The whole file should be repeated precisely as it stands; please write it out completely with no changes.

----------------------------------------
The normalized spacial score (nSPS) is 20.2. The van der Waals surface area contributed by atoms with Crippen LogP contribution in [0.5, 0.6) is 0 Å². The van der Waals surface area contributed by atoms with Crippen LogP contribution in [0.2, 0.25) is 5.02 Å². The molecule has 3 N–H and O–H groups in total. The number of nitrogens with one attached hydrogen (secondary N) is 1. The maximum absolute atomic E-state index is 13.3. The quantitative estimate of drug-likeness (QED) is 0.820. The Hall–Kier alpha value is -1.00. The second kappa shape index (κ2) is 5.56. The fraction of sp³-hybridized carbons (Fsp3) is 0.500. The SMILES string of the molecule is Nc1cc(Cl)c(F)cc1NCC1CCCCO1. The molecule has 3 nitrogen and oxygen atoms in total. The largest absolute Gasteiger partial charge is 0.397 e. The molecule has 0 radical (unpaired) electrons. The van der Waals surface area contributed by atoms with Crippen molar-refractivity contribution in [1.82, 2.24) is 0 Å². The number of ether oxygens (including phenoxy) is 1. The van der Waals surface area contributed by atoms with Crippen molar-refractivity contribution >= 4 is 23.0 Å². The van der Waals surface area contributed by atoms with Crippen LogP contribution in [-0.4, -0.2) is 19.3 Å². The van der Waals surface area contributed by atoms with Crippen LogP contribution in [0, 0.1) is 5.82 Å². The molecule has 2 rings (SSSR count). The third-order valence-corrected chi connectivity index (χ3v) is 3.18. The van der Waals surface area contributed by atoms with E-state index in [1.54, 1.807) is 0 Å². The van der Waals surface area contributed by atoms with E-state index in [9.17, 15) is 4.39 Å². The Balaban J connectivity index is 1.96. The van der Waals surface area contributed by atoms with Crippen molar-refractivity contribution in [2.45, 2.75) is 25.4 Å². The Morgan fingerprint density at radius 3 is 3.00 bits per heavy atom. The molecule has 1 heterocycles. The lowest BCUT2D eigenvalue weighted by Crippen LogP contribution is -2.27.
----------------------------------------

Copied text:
The normalized spacial score (nSPS) is 20.2. The van der Waals surface area contributed by atoms with Crippen LogP contribution in [0.5, 0.6) is 0 Å². The van der Waals surface area contributed by atoms with Crippen LogP contribution in [0.2, 0.25) is 5.02 Å². The molecule has 3 N–H and O–H groups in total. The number of nitrogens with one attached hydrogen (secondary N) is 1. The maximum absolute atomic E-state index is 13.3. The quantitative estimate of drug-likeness (QED) is 0.820. The Hall–Kier alpha value is -1.00. The second kappa shape index (κ2) is 5.56. The fraction of sp³-hybridized carbons (Fsp3) is 0.500. The SMILES string of the molecule is Nc1cc(Cl)c(F)cc1NCC1CCCCO1. The molecule has 3 nitrogen and oxygen atoms in total. The largest absolute Gasteiger partial charge is 0.397 e. The molecule has 0 radical (unpaired) electrons. The van der Waals surface area contributed by atoms with Crippen molar-refractivity contribution in [1.82, 2.24) is 0 Å². The number of ether oxygens (including phenoxy) is 1. The van der Waals surface area contributed by atoms with Crippen molar-refractivity contribution >= 4 is 23.0 Å². The van der Waals surface area contributed by atoms with Crippen LogP contribution in [-0.4, -0.2) is 19.3 Å². The van der Waals surface area contributed by atoms with Crippen LogP contribution in [0, 0.1) is 5.82 Å². The molecule has 2 rings (SSSR count). The third-order valence-corrected chi connectivity index (χ3v) is 3.18. The van der Waals surface area contributed by atoms with E-state index in [1.54, 1.807) is 0 Å². The van der Waals surface area contributed by atoms with E-state index in [9.17, 15) is 4.39 Å². The Balaban J connectivity index is 1.96. The van der Waals surface area contributed by atoms with Crippen molar-refractivity contribution in [2.45, 2.75) is 25.4 Å². The Morgan fingerprint density at radius 3 is 3.00 bits per heavy atom. The molecule has 1 heterocycles. The lowest BCUT2D eigenvalue weighted by Crippen LogP contribution is -2.27.